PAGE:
saracore's avatar

That’s a straw man fallacy, petty.

After considering what cwotus wrote, I’m not going to compromise in something I believe in. If something is wrong, then it should be condemned, not negotiated with.

There is no constructive dialog when negotiating on how much evil to allow into the system since evil is not-negotiable. On that note, I give you the wall. Have fun.

jerv's avatar

@saracore “If something is wrong, then it should be condemned, not negotiated with.”
Correct. That is why I condemn you.

@Paradox25 “Liberals can have much more dissention among themselves than most conservatives.”
Traditionally, yes. However, with some Republicans now tolerating gays, others joining the Tea Party, and some saying, “Fuck you all, I’m going Libertarian!”, I wonder if it’s still true today. Or are you saying that the Liberals generally handle it better because the Democrats have been disorganized and fractious for over a century yet still remain relevant?

incendiary_dan's avatar

@saracore I’m the one saying that. Since you haven’t been around as long as most of the others in here, you’re probably not aware that I teach anthropology (mostly as secondary in my classes, but it is what I went to school for and still study and write about it). :)

But hey, if you need someone more well known to talk about it, here’s Marshal Sahlins.

Paradox25's avatar

@jerv I’m talking about those who identify themselves as hard core conservatives, not necessarily Republicans. I don’t know of too many hardcore conservatives that like a Ron Paul or Gary Johnson type of Republican.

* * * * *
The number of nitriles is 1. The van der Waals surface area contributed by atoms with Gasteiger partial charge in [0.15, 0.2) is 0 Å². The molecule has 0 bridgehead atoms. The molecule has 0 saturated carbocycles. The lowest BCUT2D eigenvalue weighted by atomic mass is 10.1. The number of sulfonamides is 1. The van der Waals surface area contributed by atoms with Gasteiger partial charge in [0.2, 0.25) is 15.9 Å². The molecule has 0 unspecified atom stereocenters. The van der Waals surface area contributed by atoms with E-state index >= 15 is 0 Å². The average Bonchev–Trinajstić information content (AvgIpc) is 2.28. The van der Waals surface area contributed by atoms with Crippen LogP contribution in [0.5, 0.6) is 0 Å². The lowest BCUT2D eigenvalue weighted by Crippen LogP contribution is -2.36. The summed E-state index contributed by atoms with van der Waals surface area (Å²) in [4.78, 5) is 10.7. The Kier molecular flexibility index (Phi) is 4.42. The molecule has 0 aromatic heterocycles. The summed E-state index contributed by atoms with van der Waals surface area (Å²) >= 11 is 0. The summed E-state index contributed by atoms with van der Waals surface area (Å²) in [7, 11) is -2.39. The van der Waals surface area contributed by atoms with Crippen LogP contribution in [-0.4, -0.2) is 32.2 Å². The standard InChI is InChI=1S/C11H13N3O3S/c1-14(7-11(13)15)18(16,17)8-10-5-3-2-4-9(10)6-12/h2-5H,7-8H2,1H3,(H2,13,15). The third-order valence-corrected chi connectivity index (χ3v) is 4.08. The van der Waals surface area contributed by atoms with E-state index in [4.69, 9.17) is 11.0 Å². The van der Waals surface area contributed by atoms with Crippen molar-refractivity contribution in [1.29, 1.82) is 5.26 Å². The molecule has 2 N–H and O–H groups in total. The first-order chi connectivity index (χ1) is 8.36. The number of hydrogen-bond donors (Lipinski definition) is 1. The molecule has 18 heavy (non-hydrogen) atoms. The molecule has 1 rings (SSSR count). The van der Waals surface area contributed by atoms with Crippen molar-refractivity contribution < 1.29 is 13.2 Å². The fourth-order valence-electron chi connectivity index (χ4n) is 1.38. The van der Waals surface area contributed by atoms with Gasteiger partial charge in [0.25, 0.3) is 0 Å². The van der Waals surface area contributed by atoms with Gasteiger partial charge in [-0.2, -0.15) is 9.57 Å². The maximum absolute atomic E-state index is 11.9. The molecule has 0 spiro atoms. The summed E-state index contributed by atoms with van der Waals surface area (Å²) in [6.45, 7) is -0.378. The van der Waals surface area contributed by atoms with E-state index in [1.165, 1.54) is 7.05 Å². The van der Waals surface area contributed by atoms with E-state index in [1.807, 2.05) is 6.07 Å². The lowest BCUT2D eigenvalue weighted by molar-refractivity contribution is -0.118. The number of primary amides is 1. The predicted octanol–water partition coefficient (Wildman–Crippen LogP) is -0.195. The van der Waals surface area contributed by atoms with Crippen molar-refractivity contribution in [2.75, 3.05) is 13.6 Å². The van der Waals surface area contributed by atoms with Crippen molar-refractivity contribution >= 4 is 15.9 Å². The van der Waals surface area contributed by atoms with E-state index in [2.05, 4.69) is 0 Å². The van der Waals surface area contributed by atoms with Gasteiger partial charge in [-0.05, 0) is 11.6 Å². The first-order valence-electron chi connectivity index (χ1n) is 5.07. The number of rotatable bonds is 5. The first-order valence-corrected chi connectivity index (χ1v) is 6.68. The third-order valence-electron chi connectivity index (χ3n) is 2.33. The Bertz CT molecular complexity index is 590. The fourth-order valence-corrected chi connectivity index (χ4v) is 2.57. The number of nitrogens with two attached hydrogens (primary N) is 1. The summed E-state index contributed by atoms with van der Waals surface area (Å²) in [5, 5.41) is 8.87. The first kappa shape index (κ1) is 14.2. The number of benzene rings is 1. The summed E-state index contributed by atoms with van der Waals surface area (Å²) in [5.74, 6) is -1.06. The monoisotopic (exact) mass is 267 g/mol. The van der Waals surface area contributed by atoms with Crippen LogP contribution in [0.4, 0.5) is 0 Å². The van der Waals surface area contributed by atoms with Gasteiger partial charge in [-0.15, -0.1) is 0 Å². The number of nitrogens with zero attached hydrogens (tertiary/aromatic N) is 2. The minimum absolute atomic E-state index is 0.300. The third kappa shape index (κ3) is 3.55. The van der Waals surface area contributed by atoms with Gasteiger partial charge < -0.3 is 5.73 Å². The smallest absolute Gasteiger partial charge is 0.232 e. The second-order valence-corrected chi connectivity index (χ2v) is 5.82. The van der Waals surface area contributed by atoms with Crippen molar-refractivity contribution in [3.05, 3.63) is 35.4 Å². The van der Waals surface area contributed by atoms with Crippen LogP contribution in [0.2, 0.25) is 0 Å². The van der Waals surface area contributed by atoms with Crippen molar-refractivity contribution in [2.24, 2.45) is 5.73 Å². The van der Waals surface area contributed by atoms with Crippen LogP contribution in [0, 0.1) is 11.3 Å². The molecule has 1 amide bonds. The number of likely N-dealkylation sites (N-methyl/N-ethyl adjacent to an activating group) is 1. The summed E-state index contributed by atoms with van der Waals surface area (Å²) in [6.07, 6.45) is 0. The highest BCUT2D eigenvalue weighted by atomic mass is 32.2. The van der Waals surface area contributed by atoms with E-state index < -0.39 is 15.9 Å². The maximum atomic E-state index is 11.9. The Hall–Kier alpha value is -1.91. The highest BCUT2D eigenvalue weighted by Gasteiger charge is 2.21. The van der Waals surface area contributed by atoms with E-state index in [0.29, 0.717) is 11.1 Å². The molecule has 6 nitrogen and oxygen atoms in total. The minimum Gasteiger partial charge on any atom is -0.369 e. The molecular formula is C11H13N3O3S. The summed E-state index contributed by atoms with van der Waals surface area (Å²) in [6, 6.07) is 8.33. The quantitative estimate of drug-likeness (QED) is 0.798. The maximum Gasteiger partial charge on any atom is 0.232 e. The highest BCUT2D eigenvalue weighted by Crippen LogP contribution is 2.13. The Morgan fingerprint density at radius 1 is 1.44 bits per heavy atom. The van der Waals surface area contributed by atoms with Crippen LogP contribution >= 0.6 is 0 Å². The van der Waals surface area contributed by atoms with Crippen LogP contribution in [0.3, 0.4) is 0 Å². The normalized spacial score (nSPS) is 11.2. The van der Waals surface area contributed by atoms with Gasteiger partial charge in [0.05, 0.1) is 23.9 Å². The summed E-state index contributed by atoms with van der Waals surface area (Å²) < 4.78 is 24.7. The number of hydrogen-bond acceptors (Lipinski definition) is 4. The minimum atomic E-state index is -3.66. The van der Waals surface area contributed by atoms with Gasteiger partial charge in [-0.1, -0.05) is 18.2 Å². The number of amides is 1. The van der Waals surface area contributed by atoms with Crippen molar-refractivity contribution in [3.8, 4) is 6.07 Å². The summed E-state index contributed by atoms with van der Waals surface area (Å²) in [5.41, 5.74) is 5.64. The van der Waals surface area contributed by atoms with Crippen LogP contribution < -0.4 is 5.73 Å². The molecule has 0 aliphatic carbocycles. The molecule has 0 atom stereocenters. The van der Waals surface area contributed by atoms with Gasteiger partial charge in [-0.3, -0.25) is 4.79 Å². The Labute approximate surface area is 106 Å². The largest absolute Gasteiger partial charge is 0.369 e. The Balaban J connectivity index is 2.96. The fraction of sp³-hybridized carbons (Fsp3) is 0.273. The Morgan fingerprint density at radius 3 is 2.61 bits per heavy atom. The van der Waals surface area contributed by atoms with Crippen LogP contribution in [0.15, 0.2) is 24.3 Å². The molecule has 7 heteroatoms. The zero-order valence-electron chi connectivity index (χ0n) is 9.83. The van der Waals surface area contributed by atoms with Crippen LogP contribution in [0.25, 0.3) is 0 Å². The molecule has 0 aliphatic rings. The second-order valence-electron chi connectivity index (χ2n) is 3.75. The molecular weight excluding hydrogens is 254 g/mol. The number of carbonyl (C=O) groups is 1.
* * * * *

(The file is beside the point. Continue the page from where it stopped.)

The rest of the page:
To answer the other part of your response most liberals and moderates tolerate each other well. To the authoritarian conservative mindset liberals are commies out to destroy America while moderates are closet liberals. Libertarians too are considered closet liberals. Hardcore conservatives also already have their platform written in stone for what you should believe to be considered a true American. I’ll use Conservapedia as an example. The latter group is more likely to conform to a set of rules written for them, the former groups can have massive dissention depending on the issue. Just my own experience.

HungryGuy's avatar

@all – Let’s not fall into a flame war here :-p

@saracore – IMO, @jerv has a point. No offense, and please don’t take this as a personal attack, but saying what people do in private that’s mutually consensual is evil and should be forbidden is, itself, evil. I.e., if I want to do something in private in my home along with other consenting adults, and you think that’s evil and won’t compromise on giving me that right, why shouldn’t I consider you evil? Just askin’... :-p

jerv's avatar

@Paradox25 True, your self-identified “hardcore Conservatives” would consider both of those guys to be Socialists at best. However, your run-of-the-mill Conservative is more likely to be a Republican rather than a Tea Party member or one of those who thinks the Tea Party is too liberal. But I guess it all goes to illustrate how “Liberal” and “Conservative” are relative.

@HungryGuy I can think of two alternative possible explanations; insanity or mental retardation. Normally, I would apply Hanlon’s Razor (“Never attribute to malice that which is adequately explained by stupidity.”), but I think stupidity can be ruled out by the eloquence of the vitriol spewed forth by @saracore.
However, there has been no similar evidence of their mental stability. Therefore, insanity remains on the table and allows for the possibility that @saracore is neither evil nor stupid.

incendiary_dan's avatar

@jerv One of my favorite authors has as a premise in one of his books “The culture as a whole and most of its members are insane.” Seems applicable here.

HungryGuy's avatar